Quite delightful oil on canvas portrait of a young girl, perhaps no older than seven or eight years of age, painted by the French artist Édouard Alexandre Sain (1830-1910). Dressed in her Sunday best clothes…
Heart-shaped silver locket by Meyle & Mayer made in Pforzheim, Germany circa 1900. Beautifully enamelled on the face with two snowdrops set against a background that is guilloche enamelled in shades of blue graduating through…
This iconic sculpture by Jean de Roncourt, which is arguably his most admired work, is more usually seen in spelter. However, a much smaller number were cast in bronze and this particular piece is a…
Square columnar glass vase from Legras MontJoye made at their Pantin glassworks around 1910. Primarily of clear glass, smooth on the inside and acid etched on the outer, giving a dappled and frosted appearance. Decorated…
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‘One Hour of the Night’
Mid-sized version of the much admired sculpture ‘Une Heure de la Nuit’ by Joseph Pollet (1814-1870). Also known by the title ‘L’éveil’ (The Awakening) it is sometimes said to represent the goddess Aurora.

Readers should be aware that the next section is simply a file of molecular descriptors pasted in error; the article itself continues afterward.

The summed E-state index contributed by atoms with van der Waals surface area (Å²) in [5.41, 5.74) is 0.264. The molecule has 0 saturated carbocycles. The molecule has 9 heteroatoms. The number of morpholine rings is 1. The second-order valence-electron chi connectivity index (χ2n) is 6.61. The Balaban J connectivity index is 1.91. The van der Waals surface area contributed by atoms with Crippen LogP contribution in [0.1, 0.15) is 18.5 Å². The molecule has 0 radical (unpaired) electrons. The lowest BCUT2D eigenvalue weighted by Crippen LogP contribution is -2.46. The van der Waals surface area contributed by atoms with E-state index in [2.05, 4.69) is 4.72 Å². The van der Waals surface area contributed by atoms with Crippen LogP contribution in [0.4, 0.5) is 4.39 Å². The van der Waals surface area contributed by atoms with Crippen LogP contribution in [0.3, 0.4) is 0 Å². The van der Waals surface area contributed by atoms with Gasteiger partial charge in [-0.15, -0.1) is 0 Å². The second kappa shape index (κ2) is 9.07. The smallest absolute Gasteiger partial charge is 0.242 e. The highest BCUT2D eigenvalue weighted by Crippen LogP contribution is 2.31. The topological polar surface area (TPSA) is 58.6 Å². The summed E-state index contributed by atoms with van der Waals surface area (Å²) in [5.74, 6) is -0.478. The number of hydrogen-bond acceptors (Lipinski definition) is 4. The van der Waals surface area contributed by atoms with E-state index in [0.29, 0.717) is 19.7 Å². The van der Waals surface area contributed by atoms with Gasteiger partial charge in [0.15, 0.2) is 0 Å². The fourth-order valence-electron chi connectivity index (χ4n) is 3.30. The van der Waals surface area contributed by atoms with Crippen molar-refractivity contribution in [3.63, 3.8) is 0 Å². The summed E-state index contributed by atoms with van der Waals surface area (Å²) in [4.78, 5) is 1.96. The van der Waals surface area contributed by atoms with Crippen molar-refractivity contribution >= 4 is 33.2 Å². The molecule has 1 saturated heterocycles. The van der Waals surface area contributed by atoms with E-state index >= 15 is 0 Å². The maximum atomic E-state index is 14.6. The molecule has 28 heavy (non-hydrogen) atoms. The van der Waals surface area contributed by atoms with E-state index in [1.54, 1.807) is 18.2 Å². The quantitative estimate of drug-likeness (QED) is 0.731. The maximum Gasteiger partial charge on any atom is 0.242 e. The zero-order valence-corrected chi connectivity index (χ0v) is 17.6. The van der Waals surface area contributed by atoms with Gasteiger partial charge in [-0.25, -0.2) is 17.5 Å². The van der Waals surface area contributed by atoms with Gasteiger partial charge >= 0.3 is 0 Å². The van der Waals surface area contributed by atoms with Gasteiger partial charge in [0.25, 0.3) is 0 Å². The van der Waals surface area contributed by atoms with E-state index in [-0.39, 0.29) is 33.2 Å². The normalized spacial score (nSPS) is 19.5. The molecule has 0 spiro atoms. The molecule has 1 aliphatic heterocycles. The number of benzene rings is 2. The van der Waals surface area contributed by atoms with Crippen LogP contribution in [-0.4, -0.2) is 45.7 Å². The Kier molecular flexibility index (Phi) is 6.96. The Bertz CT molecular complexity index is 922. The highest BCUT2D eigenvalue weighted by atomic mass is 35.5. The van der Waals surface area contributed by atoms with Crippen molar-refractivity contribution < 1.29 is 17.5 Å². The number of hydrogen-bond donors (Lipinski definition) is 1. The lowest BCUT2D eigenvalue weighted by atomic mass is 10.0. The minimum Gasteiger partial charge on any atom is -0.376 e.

She is seen gracefully floating in the night sky, hands clasped behind her head with both feet independent of the ground.
Originally exhibited in plaster at the Paris Salon in 1848, it created such an impression that it was subsequently produced in various sizes in both bronze and marble.
This is a gorgeously elegant bronze with a rich patination and still looks as impressive today as when it was first unveiled.
Signed Pollet on the base and around 46 cm in height. With just a small mark to the patina at the back of her right forearm.
Lit: Berman Vol. 3 – p. 544 where it is incorrectly attributed to Edouard-Louis Collet. However, this error is corrected in the master index.